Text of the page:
Merriam-Webster defines the word ‘tolerate’ this way:

to allow (something that is bad, unpleasant, etc.) to exist, happen, or be done

: to experience (something harmful or unpleasant) without being harmed

: to accept the feelings, behavior, or beliefs of (someone)

The third definition is complete bullshit and is put there because well, some people believe that’s what they mean when they say tolerate. But it’s not. If you tolerate something you do not accept it. You put up with it. Read the entire entry for this word and you will see that to be true. If you mean acceptance, use acceptance. If you mean put up with or withstand despite how much it sucks, use tolerance.

I am not asking you to be tolerant of my beliefs about certain things. Gay marriage and equal rights generally. I don’t want you to put up with it even though it is unpleasant. I want you to incorporate it into your being and accept it.

If you mean acceptance, say it.

If you mean tolerance, then say it. I will know what side you are on. It makes it easier for all of us to know what you mean. Words have meanings. Sometimes they have multiple meanings. It is helpful to know which thing you mean.

Here’s the thing about tolerance, sometimes you have to do it. I have to tolerate extensive delays in court during morning cattle calls (Andy S, you hear me on this don’t you?) I have to tolerate opposing counsel and their annoying ways (you know who you are.) I have to tolerate the terrible food some people make for me out of love and a desire to nurture (no, not you.)

I have to tolerate the existence of some people that I find to be repugnant but I do not have to tolerate their morally repugnant views on equal rights.

Look, you are probably thinking “I’m a good person. I don’t want gay people to die or anything. I just think God invented marriage and it is between a man and a woman.” You know what? Good for you and your belief. I happen to think religion should go by the wayside and I am stunned that people actually believe Adam and Eve were real people (did they ride dinosaurs?) but hey, that’s you. You can think whatever you want and so can I. It is when you start to prevent people from having the things that you have based on your belief that we come to a serious impasse.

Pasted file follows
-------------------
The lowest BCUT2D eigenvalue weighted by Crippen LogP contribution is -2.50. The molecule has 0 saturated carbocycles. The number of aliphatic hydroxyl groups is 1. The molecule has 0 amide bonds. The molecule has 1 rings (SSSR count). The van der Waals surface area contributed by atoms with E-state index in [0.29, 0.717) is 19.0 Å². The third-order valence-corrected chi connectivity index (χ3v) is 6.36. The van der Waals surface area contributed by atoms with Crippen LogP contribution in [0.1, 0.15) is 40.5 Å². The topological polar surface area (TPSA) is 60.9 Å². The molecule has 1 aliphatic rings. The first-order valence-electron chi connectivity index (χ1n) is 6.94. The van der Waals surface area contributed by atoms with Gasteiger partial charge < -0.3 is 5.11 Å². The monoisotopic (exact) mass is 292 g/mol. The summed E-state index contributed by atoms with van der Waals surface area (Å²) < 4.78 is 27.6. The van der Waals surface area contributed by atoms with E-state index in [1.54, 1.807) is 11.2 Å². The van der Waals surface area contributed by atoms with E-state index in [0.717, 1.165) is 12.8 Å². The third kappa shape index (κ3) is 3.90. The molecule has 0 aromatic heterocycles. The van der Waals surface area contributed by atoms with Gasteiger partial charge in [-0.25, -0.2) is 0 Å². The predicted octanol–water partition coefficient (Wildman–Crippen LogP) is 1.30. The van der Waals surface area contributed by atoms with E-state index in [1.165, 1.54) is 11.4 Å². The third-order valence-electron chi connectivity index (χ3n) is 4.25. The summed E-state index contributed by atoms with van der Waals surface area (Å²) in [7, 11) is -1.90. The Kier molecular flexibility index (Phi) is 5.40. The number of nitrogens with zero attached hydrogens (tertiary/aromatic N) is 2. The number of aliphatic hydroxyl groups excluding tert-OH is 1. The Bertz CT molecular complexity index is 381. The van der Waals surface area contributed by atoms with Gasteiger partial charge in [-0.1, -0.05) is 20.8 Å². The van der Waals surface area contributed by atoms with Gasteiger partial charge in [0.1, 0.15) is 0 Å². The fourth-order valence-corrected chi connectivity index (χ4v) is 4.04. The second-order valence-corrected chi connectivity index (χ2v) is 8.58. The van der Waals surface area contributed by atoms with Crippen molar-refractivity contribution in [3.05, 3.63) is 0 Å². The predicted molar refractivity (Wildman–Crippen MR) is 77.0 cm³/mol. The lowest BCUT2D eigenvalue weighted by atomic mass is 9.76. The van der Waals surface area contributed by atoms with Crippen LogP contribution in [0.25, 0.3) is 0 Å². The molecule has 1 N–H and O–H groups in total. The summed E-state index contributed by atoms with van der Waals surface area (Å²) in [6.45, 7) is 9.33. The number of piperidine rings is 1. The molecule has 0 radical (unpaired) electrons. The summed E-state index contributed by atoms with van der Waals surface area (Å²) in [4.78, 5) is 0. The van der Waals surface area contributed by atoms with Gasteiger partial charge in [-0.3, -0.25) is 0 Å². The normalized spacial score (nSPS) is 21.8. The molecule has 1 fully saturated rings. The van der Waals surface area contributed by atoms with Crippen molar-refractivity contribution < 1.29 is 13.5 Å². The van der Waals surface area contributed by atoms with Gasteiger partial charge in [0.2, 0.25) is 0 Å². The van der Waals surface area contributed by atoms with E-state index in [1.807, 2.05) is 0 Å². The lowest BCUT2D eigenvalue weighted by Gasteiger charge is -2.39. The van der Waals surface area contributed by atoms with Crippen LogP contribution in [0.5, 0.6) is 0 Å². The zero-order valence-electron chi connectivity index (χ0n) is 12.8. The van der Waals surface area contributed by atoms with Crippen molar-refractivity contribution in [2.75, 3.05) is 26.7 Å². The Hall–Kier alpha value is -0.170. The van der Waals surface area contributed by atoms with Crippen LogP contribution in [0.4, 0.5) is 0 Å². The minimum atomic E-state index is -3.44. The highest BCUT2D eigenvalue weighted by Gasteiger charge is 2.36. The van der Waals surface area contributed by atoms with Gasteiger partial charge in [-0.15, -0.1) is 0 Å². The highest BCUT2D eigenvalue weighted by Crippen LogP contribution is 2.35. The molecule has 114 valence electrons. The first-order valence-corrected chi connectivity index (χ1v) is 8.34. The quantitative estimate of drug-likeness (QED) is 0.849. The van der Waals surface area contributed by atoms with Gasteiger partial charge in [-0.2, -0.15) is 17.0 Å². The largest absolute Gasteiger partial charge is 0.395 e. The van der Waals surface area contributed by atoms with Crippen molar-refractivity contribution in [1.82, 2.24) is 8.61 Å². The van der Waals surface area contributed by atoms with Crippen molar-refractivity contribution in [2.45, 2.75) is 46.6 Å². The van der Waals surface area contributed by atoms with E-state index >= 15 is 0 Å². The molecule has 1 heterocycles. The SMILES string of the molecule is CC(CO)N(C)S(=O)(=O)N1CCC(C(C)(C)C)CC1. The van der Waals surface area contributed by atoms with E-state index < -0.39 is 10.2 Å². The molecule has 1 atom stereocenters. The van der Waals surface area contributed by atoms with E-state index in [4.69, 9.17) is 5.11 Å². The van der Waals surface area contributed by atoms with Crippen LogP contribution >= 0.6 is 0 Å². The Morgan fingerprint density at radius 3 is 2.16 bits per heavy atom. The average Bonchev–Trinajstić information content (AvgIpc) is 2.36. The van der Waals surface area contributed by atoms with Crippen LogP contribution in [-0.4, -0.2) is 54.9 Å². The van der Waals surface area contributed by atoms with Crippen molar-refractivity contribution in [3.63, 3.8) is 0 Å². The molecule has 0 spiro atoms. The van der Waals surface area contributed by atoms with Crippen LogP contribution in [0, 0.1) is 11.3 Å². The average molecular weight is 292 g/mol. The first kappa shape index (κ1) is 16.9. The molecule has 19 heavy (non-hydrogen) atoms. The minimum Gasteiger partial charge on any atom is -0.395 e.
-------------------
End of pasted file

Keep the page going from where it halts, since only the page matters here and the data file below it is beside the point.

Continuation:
What if I think people who are brainwashed by religion should not get married because they should not reproduce? What if I believe this because I see the harm religion does to people and that it creates a divisiveness in our society that doesn’t exist in societies that are not religious? What if I give you studies that I’ve commissioned that prove this to you? What if I lobby the government to make sure religious people can’t get married and can’t reproduce? What if I am an OB/Gyn and I refuse to provide service to religious women and I advise abortion or adoption to pregnant religious women? What if I am a court clerk and I refuse to issue marriage licenses to people who I think are religious?

It is probably difficult to imagine such a world especially with our first amendment and all. After all the constitution says you are allowed to practice your religion free from interference from the government. If I can accept that our society functions that way, and that even people I have to tolerate get to fully participate, why can’t people on the other side? Why can’t there be full acceptance of the rights that are bestowed upon each and every American whether they are black or white (did you forget that part already) gay or straight or Chinese or muslim? Why must it simply be ‘tolerated.’ Man this unpleasant equal rights thing that just sucks major ass. Guess I just gotta put up with it.

I know it is hard to give up something that you thought belonged solely to you. It made your thing special. Whites in segregated America had a  hard time with integration because it meant they weren’t as special as they thought they were. Their god given right to lord over everyone who wasn’t white. I get it. When you are king of the mountain it’s hard to have co-kings, or to just give up the title all together. God did not make you special because he (if he exists) made you straight. He didn’t give you special gifts like extra arms or an eye in the back of your head. He gave you the parts he gave everyone else and that’s it. Your specialness is made up. A lot of your ancestors made it up to justify slavery and look how that turned out.

So let’s agree that while we may not all like each other and how we choose to live, we live in a country that accepts us for who we are.


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Posted: June 26th, 2015 by Mirriam.